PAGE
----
"This provocative and wide-ranging study provides a long-overdue systematic treatment of the hitherto unexplained preference for younger siblings in biblical stories....This is a seminal work by an established biblical scholar and belongs in every library with an interest in biblical scholarship."-- Choice "...an important study of a major motif of Old Testament literature....Greenspahn makes some important discoveries and conclusions....Greenspahn has produced a fine study of an important motif, one that is rich in exegetical and theological insights. His arguments are rooted in concrete evidence and persuasive in their presentation."-- The Princeton Seminary Bulletin "Excellent Monograph."-- Theological Studies "The study is well researched and documented.... his arguments deserve careful attention."-- Journal of Biblical Literature "The book is lucidly written and provides a fresh and thought-provoking approach to an often neglected area of Old Testament research....the book contains many stimulating insights and interesting observations."-- Journal of Theological Studies
"This volume is exceedingly well-researched and impressively documented....This volume should become significant for consultation on this subject."--The Catholic Biblical Quarterly
"This volume is exceedingly well-researched and impressivelydocumented....This volume should become significant for consultation on thissubject."--The Catholic Biblical Quarterly
This item was reviewed in:
Choice, October 1994
To find out how to look for other reviews, please see our guides to finding book reviews in the Sciences or Social Sciences and Humanities.
Summaries
Long Description
Although primogeniture is commonly assumed to have prevailed throughout the world and firstborns are regarded as most likely to achieve success, many of the most prominent figures in biblical literature are younger offspring, including Isaac, Jacob, Joseph, Moses, Samuel, David, and Solomon. Adducing evidence from a wide range of disciplines, this study demonstrates that ancient Israelite fathers were free to choose their primary heirs. Rather than being either legally mandated or a protest against the prevailing norm, the Bible's propensity for younger offspring conforms to a widespread folk motif, evoking innocence, vulnerability, and destiny. Within the biblical context, this theme heightens God's role in supporting ostensibly unlikely heroes. Drawing on the resources of law, anthropology, folklore, and linguistics, Greenspahn shows how these tales serve as complex parables of the relationship of God to his chosen people, also reflecting Israel's own discomfort and confusion about the contradiction between its theology of election and the reality of political weakness.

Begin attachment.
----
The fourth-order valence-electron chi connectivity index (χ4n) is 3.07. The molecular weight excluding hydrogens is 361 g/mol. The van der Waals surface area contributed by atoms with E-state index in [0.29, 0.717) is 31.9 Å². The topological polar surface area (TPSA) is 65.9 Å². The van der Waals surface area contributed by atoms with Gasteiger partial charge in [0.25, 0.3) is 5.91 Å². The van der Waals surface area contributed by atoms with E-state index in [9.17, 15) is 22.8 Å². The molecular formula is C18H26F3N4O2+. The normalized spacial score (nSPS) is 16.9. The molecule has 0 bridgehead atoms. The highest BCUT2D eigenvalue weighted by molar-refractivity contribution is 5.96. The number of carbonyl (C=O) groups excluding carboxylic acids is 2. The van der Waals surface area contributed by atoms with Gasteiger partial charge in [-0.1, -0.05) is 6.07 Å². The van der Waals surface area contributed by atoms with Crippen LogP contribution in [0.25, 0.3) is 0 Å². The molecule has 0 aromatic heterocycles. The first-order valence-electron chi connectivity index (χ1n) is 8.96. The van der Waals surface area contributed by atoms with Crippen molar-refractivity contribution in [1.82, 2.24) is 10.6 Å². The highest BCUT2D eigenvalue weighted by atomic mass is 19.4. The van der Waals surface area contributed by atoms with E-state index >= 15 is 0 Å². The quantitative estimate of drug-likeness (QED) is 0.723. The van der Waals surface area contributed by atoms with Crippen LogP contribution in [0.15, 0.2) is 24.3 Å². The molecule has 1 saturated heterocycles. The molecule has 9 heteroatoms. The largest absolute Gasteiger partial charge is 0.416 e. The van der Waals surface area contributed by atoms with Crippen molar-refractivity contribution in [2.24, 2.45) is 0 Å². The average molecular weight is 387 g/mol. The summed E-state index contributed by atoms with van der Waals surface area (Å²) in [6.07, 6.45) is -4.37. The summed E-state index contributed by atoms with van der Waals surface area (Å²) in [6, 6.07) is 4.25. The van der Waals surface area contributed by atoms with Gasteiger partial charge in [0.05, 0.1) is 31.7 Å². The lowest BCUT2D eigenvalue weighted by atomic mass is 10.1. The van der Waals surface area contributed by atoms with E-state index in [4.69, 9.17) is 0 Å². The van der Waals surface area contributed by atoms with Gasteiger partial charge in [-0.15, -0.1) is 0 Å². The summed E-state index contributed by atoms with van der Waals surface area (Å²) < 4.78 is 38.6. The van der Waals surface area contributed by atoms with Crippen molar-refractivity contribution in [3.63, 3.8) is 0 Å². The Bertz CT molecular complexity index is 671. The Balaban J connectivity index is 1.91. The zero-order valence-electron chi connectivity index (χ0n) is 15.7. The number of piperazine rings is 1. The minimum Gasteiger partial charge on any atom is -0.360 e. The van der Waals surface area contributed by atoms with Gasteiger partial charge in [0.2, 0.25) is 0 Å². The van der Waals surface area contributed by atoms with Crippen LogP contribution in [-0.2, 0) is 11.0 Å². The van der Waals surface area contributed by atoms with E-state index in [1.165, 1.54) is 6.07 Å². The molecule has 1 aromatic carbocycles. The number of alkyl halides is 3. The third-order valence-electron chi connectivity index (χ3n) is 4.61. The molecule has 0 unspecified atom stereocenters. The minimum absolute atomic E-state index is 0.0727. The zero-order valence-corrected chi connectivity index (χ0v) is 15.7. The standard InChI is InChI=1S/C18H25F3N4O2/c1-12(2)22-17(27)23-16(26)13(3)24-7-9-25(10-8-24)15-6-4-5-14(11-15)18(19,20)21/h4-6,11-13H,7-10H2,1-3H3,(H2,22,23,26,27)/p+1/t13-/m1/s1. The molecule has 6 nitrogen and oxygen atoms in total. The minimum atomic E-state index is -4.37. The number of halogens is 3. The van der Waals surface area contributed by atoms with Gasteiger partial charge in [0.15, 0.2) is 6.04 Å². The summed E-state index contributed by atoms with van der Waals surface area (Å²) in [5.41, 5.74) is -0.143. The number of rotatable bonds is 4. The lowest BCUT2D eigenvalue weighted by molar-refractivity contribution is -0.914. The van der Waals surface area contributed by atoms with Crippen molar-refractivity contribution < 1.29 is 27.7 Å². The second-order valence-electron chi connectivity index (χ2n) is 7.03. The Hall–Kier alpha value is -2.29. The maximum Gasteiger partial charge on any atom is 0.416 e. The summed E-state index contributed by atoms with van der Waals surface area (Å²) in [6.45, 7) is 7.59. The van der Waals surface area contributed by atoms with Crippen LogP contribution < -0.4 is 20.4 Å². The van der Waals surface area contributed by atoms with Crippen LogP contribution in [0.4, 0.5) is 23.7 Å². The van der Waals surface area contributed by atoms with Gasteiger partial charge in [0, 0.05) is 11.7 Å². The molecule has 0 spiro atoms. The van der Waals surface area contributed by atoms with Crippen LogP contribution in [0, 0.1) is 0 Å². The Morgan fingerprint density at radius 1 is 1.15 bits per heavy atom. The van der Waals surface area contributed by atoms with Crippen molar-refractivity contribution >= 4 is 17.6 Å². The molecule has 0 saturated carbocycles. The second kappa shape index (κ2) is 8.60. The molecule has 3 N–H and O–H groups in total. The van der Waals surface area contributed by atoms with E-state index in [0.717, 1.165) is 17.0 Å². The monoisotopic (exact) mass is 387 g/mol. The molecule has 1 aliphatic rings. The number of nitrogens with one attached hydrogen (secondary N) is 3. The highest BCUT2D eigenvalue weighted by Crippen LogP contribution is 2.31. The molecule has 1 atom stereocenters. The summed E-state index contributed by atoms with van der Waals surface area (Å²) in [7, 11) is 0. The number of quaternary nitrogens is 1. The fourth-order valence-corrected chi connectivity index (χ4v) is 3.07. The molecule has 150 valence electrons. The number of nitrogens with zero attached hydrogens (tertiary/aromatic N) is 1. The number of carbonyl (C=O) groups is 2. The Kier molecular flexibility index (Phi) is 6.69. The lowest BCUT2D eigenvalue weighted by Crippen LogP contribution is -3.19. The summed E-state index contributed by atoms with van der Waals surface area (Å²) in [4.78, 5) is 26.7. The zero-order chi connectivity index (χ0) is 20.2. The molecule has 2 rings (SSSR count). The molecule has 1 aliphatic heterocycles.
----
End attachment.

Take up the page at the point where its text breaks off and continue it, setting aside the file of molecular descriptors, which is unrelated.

Main Description
Although primogeniture is commonly assumed to have prevailed throughout the world and firstborns are regarded as most likely to achieve success, many of the most prominent figures in biblical literature are younger offspring, including Isaac, Jacob, Joseph, Moses, Samuel, David, and Solomon.Adducing evidence from a wide range of disciplines, this study demonstrates that ancient Israelite fathers were free to choose their primary heirs. Rather than being either legally mandated or a protest against the prevailing norm, the Bible's propensity for younger offspring conforms to awidespread folk motif, evoking innocence, vulnerability, and destiny. Within the biblical context, this theme heightens God's role in supporting ostensibly unlikely heroes. Drawing on the resources of law, anthropology, folklore, and linguistics, Greenspahn shows how these tales serve as complexparables of God's relationship to his chosen people, also reflecting Israel's own discomfort with the contradiction between its theology of election and the reality of political weakness.
Main Description
Although primogeniture is commonly assumed to have prevailed throughout the world and firstborns are regarded as most likely to achieve success, many of the most prominent figures in biblical literature are younger offspring, including Isaac, Jacob, Joseph, Moses, Samuel, David, and Solomon. Adducing evidence from a wide range of disciplines, this study demonstrates that ancient Israelite fathers were free to choose their primary heirs. Rather than being either legally mandated or a protest against the prevailing norm, the Bible's propensity for younger offspring conforms to a widespread folk motif, evoking innocence, vulnerability, and destiny. Within the biblical context, this theme heightens God's role in supporting ostensibly unlikely heroes. Drawing on the resources of law, anthropology, folklore, and linguistics, Greenspahn shows how these tales serve as complex parables of God's relationship to his chosen people, also reflecting Israel's own discomfort with the contradiction between its theology of election and the reality of political weakness.
Table of Contents
Abbreviationsp. ix
Introductionp. 3
Firstborn of All Creationp. 9
An Unnatural Custom1p. 30
Summaryp. 81
The Last Shall Be Firstp. 84
Every Brother a Supplanterp. 111
The Son God Has Chosenp. 141
Selected Bibliographyp. 161
Index of Biblical and Other Sourcesp. 175
Subject Indexp. 185
Table of Contents provided by Publisher. All Rights Reserved.